My family and I traveled to New York this past weekend for an impromptu Spring Break vacation—the last before our son graduates from college—and, for me, it also was a much needed extended Artist’s Date.

Julia Cameron, author of the highly influential The Artist’s Way and several other titles, describes an Artist’s Date as time to “woo our own consciousness,” to “enchant” ourselves, and to refill “our inner well.”

I didn’t follow all rules for an Artist’s Date, because I was not alone. One could argue that practice in attending to and controlling our inner experience while in the midst of others is even more important than doing so by ourselves. In any case, my inner well is most definitely refilled, and this is the first of a short series of posts in which I’ll describe each “date” in turn.

Saturday at the Met: Impressionism, Fashion, and Modernity

I am hopeless when it comes to fashion.  Unlike my mother, who had an artist’s eye for color and design, I seem to have little patience or talent for combining clothes in any aesthetically pleasing way. If it’s cotton and it’s comfortable (i.e., not scratchy), I’m good. I continue to wear my favorite jeans and sweaters long past their “best by” dates, and most of the time I probably look more like an almost 50-year-old graduate student on a budget than a working adult.

However, my handicap didn’t stop me from enjoying and being inspired by the “Impressionism, Fashion, and Modernity” exhibit at the Metropolitan Museum of Art. The following video captures some of the exhibit’s beauty and scope:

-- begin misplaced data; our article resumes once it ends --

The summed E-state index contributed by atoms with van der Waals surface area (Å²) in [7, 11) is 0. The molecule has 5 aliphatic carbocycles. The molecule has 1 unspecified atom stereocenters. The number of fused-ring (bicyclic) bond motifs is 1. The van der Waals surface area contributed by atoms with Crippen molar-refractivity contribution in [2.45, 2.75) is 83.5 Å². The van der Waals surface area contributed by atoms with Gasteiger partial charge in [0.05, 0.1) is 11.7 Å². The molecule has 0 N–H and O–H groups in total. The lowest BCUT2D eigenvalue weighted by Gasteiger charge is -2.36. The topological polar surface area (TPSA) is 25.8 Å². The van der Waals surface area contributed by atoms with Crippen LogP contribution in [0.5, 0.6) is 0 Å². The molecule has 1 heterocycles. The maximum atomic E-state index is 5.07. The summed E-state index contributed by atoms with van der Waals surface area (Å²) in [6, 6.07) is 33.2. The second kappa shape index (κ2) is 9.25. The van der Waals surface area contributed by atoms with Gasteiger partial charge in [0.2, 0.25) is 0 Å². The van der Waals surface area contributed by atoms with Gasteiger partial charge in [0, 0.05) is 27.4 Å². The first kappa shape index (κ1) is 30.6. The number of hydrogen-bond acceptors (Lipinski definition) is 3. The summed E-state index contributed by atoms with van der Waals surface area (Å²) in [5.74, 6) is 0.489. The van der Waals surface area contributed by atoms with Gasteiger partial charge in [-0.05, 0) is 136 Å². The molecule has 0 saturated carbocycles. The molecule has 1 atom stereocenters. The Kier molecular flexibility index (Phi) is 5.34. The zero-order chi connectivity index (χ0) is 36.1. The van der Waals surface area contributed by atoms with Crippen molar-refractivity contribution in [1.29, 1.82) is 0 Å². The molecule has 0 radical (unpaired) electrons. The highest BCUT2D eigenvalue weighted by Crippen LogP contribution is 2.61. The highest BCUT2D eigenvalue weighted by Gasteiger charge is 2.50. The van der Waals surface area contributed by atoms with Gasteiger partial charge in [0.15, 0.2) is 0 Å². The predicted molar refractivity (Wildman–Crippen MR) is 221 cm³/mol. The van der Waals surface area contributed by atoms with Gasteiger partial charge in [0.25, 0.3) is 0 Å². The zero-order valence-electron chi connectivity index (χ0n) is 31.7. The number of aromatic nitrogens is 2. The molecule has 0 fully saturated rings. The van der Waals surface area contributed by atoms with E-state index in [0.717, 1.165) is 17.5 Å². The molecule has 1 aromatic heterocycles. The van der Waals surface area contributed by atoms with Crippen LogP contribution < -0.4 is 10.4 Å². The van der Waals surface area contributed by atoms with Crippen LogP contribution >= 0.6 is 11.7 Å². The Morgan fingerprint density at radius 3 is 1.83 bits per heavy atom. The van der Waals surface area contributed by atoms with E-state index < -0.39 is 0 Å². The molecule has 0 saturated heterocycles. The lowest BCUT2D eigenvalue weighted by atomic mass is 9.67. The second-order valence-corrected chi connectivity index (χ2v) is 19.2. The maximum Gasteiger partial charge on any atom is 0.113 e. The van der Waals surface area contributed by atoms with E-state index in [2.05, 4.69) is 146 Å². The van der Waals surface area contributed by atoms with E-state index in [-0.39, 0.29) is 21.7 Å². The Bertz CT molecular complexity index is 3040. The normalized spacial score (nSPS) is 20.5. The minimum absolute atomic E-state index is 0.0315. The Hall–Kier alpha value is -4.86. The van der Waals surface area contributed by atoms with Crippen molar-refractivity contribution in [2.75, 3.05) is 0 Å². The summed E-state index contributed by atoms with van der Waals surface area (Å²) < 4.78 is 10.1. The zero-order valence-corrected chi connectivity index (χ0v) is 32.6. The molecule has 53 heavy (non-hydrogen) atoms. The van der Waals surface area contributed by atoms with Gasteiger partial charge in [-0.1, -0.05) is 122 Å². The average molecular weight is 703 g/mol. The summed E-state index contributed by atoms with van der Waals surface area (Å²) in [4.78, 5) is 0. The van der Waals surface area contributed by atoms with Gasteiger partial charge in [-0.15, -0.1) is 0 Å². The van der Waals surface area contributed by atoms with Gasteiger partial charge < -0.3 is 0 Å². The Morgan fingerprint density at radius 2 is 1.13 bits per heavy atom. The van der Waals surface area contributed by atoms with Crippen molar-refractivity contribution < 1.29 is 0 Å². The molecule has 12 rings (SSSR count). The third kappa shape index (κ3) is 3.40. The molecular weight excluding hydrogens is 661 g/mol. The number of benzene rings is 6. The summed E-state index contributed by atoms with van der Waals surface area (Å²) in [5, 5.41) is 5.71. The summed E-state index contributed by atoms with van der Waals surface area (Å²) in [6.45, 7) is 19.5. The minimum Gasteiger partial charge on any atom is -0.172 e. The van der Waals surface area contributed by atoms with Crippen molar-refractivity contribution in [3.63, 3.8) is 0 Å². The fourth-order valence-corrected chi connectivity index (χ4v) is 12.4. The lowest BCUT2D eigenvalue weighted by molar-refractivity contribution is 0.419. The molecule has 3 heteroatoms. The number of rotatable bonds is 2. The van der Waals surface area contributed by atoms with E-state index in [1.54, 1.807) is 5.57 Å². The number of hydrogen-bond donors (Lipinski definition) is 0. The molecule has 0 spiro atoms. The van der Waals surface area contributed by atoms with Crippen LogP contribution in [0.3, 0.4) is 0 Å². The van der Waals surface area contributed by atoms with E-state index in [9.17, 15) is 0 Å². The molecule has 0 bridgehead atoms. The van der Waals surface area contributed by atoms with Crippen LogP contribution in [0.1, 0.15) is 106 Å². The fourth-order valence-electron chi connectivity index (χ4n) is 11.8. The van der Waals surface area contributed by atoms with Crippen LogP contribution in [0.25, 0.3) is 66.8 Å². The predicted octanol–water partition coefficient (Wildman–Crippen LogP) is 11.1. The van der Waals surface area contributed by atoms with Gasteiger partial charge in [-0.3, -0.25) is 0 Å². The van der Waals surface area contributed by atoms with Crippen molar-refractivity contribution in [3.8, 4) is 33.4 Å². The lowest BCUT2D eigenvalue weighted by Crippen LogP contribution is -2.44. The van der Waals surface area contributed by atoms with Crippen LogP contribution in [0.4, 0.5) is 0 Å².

What I liked most about the exhibit was seeing works by artists with which I was familiar but in a new light, with new areas of focus and new perspectives to consider. For example, am I the only person never to have noticed that the child sitting in the middle of in this well-known portrait by Renoir of Madame Georges Charpentier and her children is her son rather than a daughter?

Pierre-Auguste_Renoir_094

My son’s response: “refreshingly egalitarian.” The Met explains, “Following the fashion of the time, his hair has not yet been cut and his clothes match those of his sister, Georgette, who perches on the family dog.”

Tomorrow: Artist’s Date, New York Weekend Edition continues with a stroll down Library Way.